How To Flag Recent Content in Hugo

In the previous post, I showed how Hugo, a static website generator, can be used to build pages from structured data. This time I’m going to show how it can be used to use date information to flag recent site updates.

My homepage template contains the following bit of Hugo code:

{{ partial "add_flag_app.html" $page }}

If you’ve read the first of my posts on Hugo, you’ll recall that the keyword partial tells Hugo to insert a partial-page template into the main layout it’s currently processing. In the above example, that means pulling add_flag_app.html into the main index.html template.

A little earlier in the main template we have the line

{{ range $page := .Site.AllPages }}

This uses Hugo’s range function to iterate through of the site’s pages — referenced via Hugo’s .Site.AllPages property — and reference the current element via a variable, $page. Setting a reference variable this way allows us to subsequently access an individual page’s metadata or, in the case of the earlier line, pass it in as an argument to the partial function. This sets the ‘context’ used when processing the partial template. Usually, you just write . which indicates the page Hugo is currently working on, in this case the homepage. By passing in $page instead, Hugo interprets the partial template’s code in the context of that page, whatever it happens to be.

This means you don’t have to reference any page directly in the partial template code, only the metadata you expect the supplied context to include. Here’s the partial template:

{{ $t := (time .Params.current_date) }}
{{ $d := now.Sub $t }}
{{ if lt $d.Hours 700 }} <span class="change-badge change-badge-new">Recently Updated</span>{{ end }}

In order, this converts a given page’s current_date value using Hugo’s time function. All custom page front matter fields are accessed via the page’s .Params property. This converted date is stored in a variable, $t.

The next line gets the current date (now) and calls its Sub function. Sub’s argument is the value of $t and it returns the difference between the two dates; this is stored in the variable $d.

Each date value (the one generated by time and the one by now) contains a number of properties, one of which is Hours, the number of hours the date represents. We use the lt function (‘less than’) to test whether fewer than 700 hours separate the page’s date value from the current date. With Hugo if statements, you typically write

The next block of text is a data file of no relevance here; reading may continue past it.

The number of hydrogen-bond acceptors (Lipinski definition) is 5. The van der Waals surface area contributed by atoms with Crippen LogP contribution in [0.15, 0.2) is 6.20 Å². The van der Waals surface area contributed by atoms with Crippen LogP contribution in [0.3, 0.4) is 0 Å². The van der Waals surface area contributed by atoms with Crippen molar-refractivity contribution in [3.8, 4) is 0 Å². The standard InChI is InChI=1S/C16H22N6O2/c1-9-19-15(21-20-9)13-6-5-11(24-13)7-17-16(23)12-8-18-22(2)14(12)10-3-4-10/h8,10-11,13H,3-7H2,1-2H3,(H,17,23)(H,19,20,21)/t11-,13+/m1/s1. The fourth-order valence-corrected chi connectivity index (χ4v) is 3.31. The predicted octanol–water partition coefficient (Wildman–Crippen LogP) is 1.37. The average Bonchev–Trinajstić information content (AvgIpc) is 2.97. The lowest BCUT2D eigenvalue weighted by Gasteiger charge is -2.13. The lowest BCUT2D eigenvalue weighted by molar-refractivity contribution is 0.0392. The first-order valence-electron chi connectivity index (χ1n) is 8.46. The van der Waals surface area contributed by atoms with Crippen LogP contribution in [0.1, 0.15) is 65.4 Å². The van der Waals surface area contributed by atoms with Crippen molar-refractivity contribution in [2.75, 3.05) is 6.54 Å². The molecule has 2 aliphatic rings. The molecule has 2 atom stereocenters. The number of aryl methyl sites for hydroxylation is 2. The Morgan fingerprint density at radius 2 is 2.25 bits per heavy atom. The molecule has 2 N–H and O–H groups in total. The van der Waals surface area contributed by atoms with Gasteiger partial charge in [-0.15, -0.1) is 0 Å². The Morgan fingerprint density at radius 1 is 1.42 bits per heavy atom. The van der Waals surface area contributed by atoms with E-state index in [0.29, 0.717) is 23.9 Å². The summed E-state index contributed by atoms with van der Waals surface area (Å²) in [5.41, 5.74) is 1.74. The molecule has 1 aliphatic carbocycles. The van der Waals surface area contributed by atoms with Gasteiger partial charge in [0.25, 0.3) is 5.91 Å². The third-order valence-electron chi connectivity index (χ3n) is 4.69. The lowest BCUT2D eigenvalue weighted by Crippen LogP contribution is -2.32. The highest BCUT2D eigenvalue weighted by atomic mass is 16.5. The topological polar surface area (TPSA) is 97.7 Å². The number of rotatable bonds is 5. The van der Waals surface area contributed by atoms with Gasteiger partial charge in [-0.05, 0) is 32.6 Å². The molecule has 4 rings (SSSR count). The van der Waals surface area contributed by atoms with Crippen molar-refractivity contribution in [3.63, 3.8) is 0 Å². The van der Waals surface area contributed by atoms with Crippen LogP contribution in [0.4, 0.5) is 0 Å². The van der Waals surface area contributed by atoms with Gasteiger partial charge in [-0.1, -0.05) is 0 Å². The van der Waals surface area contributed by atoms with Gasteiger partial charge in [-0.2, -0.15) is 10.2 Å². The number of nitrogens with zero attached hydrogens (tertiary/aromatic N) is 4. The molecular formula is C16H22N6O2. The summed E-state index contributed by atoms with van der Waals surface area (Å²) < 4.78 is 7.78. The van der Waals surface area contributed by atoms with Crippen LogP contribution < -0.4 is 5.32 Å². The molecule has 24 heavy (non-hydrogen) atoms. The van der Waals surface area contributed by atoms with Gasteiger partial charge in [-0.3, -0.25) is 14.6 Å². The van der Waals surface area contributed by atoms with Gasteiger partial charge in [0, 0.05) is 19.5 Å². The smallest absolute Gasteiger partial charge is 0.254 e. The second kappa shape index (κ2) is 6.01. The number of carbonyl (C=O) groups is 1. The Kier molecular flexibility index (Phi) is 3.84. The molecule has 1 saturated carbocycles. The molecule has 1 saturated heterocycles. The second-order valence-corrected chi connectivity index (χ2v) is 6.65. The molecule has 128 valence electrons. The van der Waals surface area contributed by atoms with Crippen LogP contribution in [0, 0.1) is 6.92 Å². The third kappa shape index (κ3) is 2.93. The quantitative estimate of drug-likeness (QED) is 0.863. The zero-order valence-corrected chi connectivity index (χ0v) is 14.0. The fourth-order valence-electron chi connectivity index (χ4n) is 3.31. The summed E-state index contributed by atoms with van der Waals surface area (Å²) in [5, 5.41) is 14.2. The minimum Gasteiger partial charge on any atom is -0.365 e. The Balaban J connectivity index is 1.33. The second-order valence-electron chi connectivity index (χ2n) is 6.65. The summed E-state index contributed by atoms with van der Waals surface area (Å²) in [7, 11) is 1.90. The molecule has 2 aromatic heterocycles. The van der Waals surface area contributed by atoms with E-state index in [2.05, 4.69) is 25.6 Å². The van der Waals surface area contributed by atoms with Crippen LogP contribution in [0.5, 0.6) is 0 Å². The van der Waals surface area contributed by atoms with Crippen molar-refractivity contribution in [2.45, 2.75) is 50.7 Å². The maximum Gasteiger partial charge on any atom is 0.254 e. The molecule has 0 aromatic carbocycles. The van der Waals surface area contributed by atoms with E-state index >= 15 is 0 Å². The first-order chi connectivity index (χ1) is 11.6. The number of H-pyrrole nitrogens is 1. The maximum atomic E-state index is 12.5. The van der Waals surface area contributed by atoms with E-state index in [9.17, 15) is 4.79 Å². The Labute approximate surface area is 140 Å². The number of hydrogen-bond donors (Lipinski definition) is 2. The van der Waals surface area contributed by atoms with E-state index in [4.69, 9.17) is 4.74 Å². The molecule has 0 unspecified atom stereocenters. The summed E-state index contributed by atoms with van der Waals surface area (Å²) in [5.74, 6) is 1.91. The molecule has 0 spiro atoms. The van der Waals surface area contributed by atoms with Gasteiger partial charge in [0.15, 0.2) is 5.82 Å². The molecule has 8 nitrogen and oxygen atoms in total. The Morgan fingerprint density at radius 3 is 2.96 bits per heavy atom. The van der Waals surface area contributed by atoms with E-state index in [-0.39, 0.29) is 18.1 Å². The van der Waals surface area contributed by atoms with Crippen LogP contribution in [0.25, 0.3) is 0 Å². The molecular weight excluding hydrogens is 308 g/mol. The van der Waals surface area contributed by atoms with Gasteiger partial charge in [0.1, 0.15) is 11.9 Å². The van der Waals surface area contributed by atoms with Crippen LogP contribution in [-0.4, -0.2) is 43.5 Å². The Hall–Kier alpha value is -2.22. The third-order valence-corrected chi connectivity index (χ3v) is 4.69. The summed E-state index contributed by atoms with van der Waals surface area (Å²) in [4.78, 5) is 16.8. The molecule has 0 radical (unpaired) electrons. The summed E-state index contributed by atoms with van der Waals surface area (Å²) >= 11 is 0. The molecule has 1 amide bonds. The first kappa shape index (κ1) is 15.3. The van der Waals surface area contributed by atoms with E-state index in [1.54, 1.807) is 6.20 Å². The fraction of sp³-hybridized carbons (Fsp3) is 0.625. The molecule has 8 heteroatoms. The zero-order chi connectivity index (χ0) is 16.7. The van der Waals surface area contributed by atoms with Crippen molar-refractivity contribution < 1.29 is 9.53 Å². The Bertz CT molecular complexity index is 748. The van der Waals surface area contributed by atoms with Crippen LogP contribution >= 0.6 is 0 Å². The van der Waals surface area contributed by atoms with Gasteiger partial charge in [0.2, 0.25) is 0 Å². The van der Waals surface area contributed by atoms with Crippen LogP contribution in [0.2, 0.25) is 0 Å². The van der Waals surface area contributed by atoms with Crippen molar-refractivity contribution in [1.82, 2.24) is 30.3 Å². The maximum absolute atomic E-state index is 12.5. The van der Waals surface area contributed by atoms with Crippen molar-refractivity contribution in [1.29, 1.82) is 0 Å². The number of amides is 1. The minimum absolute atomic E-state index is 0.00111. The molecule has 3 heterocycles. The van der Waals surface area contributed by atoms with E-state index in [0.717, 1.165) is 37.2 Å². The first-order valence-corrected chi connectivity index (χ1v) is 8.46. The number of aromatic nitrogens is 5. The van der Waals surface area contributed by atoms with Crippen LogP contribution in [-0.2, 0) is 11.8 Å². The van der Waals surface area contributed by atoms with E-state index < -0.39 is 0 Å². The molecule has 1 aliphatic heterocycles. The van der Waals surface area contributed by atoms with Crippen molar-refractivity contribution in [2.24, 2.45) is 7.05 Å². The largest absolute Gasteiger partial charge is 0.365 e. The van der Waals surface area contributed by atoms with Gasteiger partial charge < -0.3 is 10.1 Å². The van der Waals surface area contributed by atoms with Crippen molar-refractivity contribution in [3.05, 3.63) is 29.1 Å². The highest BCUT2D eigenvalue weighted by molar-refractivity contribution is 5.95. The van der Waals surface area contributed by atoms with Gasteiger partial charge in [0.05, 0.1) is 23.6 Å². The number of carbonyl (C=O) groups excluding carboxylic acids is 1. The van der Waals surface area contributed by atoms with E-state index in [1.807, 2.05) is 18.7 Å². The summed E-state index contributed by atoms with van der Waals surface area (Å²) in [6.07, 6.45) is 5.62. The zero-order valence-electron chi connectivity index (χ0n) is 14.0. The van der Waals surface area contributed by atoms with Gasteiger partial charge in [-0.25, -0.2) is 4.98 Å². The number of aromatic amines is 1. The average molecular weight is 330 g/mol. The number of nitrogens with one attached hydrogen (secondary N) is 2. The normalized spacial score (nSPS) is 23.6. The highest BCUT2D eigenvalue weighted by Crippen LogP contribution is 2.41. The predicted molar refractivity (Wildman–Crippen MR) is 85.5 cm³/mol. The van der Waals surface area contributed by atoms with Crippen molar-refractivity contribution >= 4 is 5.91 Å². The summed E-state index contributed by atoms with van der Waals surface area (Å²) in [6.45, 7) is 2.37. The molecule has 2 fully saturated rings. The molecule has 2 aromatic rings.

if {function} {argument 1} {argument 2}

rather than

if {argument 1} {operator} {argument 2}

but the result is the same: a true or false value. If it’s true, Hugo drops the HTML up to the {{ end }} marker into the rendered page.

As you can see, that HTML adds the words “Recently Updated” formatted using the CSS class change-badge change-badge-new: it’s a green lozenge. The finished result is this:

hugo_3

700 hours is just over four weeks; ASCII and MNU were updated within that period, but Fighting Fantasy Game Manager was not.

Of course, Hugo is a static site generator: the site’s HTML pages are created at build time and will not change until you build the site again. This means that, if I make no further changes, those apps will be flagged as recently updated for ever. In practice, my site will be updated frequently, so that’s not going to be a problem. At the next build, the apps’ dates will be re-checked and if they’re now past the 700-hour limit they will no longer be marked as recent.

However, if you don’t expect to update your site often, you may want to rebuild its content regularly in any case, just to update time-sensitive features like these. You can do it using your OS’ own automation facilities.

More on Hugo…

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